MILWAUKEE (AP) — Harley-Davidson has turned down $25 million in state tax credits to keep manufacturing jobs in Wisconsin, but company officials say they plan to continue making motorcycles in Wisconsin.
In a statement issued Thursday, Harley officials said the company declined the tax credits because its employment plans might not work with the state’s terms.
“As previously announced, Harley-Davidson anticipates a reduction in the size of its Wisconsin production workforce upon implementation of the new labor agreements in 2012,” the company said. “While the workforce reduction estimates provided at the time of contract ratification have not changed, the anticipated employment level may not meet the technical requirements of the Wisconsin statute for job retention or growth.”
Harley Davidson employs more than 3,000 people at its plants in Milwaukee and Tomah.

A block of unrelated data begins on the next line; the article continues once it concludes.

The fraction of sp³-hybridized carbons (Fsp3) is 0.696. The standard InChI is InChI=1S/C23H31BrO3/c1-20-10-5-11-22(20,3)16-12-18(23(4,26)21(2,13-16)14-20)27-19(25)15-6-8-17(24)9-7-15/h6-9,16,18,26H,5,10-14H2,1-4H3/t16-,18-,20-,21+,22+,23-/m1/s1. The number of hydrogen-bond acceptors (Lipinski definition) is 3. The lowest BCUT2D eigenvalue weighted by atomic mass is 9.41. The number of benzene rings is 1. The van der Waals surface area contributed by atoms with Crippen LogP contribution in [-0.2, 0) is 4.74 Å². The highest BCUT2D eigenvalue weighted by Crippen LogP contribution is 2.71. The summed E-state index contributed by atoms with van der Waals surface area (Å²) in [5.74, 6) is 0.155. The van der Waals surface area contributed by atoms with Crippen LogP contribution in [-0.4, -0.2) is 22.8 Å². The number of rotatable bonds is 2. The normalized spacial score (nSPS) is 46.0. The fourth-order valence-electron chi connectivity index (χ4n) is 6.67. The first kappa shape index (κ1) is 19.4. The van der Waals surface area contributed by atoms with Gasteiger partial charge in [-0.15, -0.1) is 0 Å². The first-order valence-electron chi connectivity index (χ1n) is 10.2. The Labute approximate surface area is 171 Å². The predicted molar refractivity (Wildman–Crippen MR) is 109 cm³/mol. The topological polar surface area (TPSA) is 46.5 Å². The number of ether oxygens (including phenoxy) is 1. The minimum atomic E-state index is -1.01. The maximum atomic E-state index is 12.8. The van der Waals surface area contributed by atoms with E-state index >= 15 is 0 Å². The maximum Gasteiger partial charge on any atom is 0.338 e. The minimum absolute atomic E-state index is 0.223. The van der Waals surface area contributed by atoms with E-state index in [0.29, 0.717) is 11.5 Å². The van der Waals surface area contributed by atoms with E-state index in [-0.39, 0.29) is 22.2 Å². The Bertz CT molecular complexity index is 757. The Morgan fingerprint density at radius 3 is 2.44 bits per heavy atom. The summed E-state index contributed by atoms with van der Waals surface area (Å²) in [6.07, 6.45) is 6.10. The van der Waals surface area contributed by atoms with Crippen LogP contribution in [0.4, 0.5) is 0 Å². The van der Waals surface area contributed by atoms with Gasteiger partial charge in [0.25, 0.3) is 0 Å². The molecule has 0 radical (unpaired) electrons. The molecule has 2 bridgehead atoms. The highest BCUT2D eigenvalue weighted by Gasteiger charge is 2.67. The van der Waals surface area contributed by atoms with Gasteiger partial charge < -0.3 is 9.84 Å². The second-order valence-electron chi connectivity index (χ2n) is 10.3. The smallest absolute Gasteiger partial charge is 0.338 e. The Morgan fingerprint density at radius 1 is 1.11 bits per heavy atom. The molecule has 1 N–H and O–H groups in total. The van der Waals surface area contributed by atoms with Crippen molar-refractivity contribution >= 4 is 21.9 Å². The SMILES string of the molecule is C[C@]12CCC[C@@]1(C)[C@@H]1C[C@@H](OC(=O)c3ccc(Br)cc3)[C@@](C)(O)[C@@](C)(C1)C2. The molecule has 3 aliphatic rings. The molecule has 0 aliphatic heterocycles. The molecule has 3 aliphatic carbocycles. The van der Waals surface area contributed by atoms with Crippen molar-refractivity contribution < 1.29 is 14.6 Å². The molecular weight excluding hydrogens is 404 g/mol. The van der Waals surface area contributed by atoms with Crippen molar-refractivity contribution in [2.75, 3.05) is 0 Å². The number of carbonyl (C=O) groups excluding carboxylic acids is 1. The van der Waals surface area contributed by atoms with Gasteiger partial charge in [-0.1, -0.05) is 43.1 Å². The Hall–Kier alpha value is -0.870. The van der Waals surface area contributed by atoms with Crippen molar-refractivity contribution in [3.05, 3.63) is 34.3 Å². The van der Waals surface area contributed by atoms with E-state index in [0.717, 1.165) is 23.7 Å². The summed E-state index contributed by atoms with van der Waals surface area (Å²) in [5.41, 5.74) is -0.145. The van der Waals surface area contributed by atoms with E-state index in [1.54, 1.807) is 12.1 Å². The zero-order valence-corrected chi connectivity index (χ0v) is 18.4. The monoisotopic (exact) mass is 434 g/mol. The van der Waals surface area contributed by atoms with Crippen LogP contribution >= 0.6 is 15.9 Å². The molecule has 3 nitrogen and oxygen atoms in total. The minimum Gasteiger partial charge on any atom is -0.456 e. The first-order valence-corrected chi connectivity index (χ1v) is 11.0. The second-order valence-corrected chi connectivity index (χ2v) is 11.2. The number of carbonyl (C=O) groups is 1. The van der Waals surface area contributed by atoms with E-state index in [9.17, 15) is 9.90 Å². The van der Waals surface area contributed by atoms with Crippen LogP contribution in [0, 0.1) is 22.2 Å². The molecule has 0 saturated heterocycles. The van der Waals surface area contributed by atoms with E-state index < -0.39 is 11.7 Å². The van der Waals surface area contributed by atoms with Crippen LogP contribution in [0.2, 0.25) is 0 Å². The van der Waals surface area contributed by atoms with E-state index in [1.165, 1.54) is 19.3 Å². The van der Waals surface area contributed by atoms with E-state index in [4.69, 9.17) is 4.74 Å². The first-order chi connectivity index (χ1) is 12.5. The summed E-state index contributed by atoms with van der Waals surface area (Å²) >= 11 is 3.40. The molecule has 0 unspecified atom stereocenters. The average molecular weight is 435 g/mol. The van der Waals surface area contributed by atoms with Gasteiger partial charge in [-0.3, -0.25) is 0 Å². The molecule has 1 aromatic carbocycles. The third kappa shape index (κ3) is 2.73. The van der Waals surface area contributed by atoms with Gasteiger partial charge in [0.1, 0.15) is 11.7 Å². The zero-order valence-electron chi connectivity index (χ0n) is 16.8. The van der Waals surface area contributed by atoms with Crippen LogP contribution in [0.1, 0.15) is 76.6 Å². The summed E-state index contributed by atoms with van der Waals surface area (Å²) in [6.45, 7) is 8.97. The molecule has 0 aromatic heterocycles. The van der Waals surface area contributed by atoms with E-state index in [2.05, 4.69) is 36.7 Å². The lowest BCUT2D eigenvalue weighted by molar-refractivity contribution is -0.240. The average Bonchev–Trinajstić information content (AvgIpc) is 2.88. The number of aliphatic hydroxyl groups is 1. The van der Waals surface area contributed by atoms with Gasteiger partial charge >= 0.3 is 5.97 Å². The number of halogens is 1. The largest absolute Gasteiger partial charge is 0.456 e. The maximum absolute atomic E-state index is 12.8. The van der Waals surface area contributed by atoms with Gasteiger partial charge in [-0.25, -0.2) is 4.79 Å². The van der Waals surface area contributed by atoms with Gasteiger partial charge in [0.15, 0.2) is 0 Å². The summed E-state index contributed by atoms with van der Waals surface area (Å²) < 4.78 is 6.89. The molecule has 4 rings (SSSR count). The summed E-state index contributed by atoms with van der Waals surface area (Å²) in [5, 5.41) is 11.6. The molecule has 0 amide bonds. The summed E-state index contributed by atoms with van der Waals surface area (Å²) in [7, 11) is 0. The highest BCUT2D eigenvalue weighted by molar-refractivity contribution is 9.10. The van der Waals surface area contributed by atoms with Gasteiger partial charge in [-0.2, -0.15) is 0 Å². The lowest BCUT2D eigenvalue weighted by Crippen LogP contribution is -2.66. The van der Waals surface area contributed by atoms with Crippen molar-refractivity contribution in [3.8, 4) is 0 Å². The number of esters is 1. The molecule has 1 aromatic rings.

Commerce Secretary Aaron Olver said that he’s not worried the company will leave the state because it recently reached agreement with its union on a labor contract.
“I think the important thing is this iconic Wisconsin company has decided to stay here, has reached an agreement with the unions, and has made a commitment to manufacturing in Wisconsin. I think that is good news,” said Commerce Secretary Aaron Olver.
Harley threatened to leave if it couldn’t reach union contracts favorable to the company.
Gov. Jim Doyle announced the tax credits days after Harley workers ratified seven-year labor contracts that included a wage freeze and job losses but kept the company from pulling its manufacturing out of Wisconsin.
The incentive package, which is worth up to $25 million in tax credits over a nine-year period, was meant to help persuade Harley to keep its manufacturing in Wisconsin.
Harley spokesman Bob Klein said the company was not negotiating for a better deal. He said the offer came unraveled as the terms were being finalized.
Cullen Werwie, a spokesman for Gov.-elect Scott Walker, told the Milwaukee Journal Sentinel that Walker plans to meet with company officials to see whether anything else can be done to ensure it keeps manufacturing in Wisconsin.
“We will reach out to them again and do what we can,” Werwie said.
Information from: Milwaukee Journal Sentinel, http://www.jsonline.com